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Electronic Office
The electronic office, or e-office, was a term coined to cover the increasing use of computer-based information technology for office work, especially in the 1980s
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E.212
The International Mobile Subscriber Identity or IMSI /ˈɪmziː/ is used to identify the user of a cellular network and is a unique identification associated with all cellular networks. It is stored as a 64 bit field and is sent by the phone to the network. It is also used for acquiring other details of the mobile in the home location register (HLR) or as locally copied in the visitor location register. To prevent eavesdroppers identifying and tracking the subscriber on the radio interface, the IMSI is sent as rarely as possible and a randomly generated TMSI is sent instead. The IMSI is used in any mobile network that interconnects with other networks
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De Facto Standard
A de facto standard is a custom or convention that has achieved a dominant position by public acceptance or market forces (for example, by early entrance to the market). De facto is a Latin phrase that means in fact (literally by or from fact) in the sense of "in practice but not necessarily ordained by law" or "in practice or actuality, but not officially established", as opposed to de jure. The term de facto standard is used in contrast with obligatory standards (also known as "de jure standards"); or to express the dominant voluntary standard, when there is more than one standard available for the same use. In social sciences, a voluntary standard that is also a de facto standard is a typical solution to a coordination problem.[1] The choice of a de facto standard tends to be stable in situations in which all parties can realize mutual gains, but only by making mutually consistent decisions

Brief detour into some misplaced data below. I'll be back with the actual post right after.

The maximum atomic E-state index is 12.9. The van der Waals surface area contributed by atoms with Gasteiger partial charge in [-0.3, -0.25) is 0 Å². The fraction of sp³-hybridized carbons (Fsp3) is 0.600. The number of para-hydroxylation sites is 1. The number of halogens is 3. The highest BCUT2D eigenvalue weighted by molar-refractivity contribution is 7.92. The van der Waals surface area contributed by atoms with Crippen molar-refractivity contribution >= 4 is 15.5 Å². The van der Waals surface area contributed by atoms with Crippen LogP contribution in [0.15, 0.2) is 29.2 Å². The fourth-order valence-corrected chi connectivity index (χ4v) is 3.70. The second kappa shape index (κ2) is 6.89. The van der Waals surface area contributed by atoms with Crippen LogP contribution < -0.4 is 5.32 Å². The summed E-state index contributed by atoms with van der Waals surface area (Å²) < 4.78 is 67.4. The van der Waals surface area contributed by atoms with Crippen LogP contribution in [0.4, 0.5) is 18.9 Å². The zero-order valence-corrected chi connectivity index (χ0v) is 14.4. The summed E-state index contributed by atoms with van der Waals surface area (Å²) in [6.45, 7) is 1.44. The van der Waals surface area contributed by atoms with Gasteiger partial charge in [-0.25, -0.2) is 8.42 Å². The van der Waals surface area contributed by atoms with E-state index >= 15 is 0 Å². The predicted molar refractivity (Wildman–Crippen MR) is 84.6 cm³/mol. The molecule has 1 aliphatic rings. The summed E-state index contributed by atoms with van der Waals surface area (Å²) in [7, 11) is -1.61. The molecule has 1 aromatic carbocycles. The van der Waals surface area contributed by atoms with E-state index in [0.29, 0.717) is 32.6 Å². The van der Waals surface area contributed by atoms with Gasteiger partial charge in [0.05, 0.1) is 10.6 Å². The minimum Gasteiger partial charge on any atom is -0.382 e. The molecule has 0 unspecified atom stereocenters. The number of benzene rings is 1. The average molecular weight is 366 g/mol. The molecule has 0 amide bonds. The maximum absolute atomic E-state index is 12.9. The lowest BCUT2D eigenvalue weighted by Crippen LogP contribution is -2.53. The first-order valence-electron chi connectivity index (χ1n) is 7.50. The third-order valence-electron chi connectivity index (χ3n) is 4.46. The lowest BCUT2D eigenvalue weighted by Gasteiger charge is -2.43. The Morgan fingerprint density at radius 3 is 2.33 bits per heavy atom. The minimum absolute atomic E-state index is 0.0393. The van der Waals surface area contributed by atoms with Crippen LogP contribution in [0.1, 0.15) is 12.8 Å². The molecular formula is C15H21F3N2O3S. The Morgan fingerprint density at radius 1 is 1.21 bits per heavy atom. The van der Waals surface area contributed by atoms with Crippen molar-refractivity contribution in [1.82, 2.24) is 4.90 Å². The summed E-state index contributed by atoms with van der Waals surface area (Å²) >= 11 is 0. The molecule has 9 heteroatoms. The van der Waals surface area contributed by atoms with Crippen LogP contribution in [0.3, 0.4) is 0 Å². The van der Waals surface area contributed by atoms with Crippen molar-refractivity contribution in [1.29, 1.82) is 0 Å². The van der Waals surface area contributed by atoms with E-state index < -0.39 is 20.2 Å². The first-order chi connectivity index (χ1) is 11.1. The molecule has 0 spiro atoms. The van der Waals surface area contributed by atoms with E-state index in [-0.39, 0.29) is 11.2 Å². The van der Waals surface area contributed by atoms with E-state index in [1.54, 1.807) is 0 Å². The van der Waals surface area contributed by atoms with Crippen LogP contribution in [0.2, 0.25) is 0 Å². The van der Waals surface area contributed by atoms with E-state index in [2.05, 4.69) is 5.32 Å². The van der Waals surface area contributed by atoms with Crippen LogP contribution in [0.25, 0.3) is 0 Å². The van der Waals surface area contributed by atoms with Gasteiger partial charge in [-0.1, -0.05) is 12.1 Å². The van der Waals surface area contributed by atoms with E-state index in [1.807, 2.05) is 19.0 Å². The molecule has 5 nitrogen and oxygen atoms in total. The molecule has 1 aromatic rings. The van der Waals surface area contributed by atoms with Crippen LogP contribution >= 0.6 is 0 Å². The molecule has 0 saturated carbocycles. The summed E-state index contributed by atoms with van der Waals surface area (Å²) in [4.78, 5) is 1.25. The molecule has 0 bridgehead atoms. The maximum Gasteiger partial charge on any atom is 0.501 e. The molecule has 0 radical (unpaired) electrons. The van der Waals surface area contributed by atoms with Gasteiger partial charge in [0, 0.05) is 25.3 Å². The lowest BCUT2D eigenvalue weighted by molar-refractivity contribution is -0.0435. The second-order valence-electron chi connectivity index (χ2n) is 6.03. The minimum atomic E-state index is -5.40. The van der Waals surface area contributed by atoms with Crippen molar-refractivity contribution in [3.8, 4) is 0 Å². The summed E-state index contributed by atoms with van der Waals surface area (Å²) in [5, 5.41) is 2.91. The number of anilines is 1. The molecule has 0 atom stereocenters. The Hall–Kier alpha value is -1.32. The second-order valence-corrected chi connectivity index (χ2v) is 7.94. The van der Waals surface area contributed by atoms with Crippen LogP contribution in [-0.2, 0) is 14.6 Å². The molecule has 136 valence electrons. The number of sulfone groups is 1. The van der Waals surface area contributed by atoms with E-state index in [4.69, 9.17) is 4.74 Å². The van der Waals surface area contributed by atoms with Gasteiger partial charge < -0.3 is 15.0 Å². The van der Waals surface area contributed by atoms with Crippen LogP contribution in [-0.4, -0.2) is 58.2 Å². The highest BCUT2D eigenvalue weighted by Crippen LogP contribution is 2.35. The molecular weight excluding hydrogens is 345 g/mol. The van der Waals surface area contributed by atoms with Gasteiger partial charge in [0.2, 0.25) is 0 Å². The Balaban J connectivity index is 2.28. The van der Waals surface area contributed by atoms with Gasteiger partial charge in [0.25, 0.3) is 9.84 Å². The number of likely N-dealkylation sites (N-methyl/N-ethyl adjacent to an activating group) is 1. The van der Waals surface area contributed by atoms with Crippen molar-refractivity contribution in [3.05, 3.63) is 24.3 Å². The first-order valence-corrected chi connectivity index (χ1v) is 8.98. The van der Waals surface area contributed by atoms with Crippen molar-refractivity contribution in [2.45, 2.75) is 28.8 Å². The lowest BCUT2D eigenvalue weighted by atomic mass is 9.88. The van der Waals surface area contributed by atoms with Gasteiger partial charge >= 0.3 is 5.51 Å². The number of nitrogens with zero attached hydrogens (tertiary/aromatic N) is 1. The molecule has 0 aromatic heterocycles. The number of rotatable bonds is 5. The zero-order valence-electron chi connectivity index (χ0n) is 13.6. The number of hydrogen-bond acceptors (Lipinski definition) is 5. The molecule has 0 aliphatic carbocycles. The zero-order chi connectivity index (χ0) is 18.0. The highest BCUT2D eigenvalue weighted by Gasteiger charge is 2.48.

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Standards Organization
A standards organization, standards body, standards developing organization (SDO), or standards setting organization (SSO) is an organization whose primary activities are developing, coordinating, promulgating, revising, amending, reissuing, interpreting, or otherwise producing technical standards[1] that are intended to address the needs of a group of affected adopters. Most standards are voluntary in the sense that they are offered for adoption by people or industry without being mandated in law. Some standards become mandatory when they are adopted by regulators as legal requirements in particular domains. The term formal standard refers specifically to a specification that has been approved by a standards setting organization. The term de jure standard refers to a standard mandated by legal requirements or refers generally to any formal standard